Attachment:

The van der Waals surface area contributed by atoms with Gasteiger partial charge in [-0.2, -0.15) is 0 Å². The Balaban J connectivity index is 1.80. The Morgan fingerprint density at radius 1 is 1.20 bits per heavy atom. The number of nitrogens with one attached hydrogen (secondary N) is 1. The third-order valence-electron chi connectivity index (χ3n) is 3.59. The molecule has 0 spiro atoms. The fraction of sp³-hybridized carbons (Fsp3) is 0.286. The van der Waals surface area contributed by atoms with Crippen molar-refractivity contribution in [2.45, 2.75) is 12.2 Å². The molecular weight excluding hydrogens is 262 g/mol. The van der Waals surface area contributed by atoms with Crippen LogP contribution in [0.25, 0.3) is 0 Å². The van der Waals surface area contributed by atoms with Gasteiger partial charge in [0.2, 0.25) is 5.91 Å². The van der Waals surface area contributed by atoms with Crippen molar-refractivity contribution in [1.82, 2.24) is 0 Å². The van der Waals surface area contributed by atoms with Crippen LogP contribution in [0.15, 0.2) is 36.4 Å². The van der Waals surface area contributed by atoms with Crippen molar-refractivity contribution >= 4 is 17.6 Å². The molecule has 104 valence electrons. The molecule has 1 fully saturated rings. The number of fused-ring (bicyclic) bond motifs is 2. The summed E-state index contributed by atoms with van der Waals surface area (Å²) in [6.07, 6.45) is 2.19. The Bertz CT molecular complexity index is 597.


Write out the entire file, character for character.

The van der Waals surface area contributed by atoms with Gasteiger partial charge in [-0.2, -0.15) is 0 Å². The Balaban J connectivity index is 1.80. The Morgan fingerprint density at radius 1 is 1.20 bits per heavy atom. The number of nitrogens with one attached hydrogen (secondary N) is 1. The third-order valence-electron chi connectivity index (χ3n) is 3.59. The molecule has 0 spiro atoms. The fraction of sp³-hybridized carbons (Fsp3) is 0.286. The van der Waals surface area contributed by atoms with Crippen molar-refractivity contribution in [2.45, 2.75) is 12.2 Å². The molecular weight excluding hydrogens is 262 g/mol. The van der Waals surface area contributed by atoms with Crippen LogP contribution in [0.25, 0.3) is 0 Å². The van der Waals surface area contributed by atoms with Gasteiger partial charge in [0.2, 0.25) is 5.91 Å². The van der Waals surface area contributed by atoms with Crippen molar-refractivity contribution in [1.82, 2.24) is 0 Å². The van der Waals surface area contributed by atoms with Crippen LogP contribution in [0.15, 0.2) is 36.4 Å². The van der Waals surface area contributed by atoms with Crippen molar-refractivity contribution >= 4 is 17.6 Å². The molecule has 104 valence electrons. The molecule has 1 fully saturated rings. The number of fused-ring (bicyclic) bond motifs is 2. The summed E-state index contributed by atoms with van der Waals surface area (Å²) in [6.07, 6.45) is 2.19. The Bertz CT molecular complexity index is 597.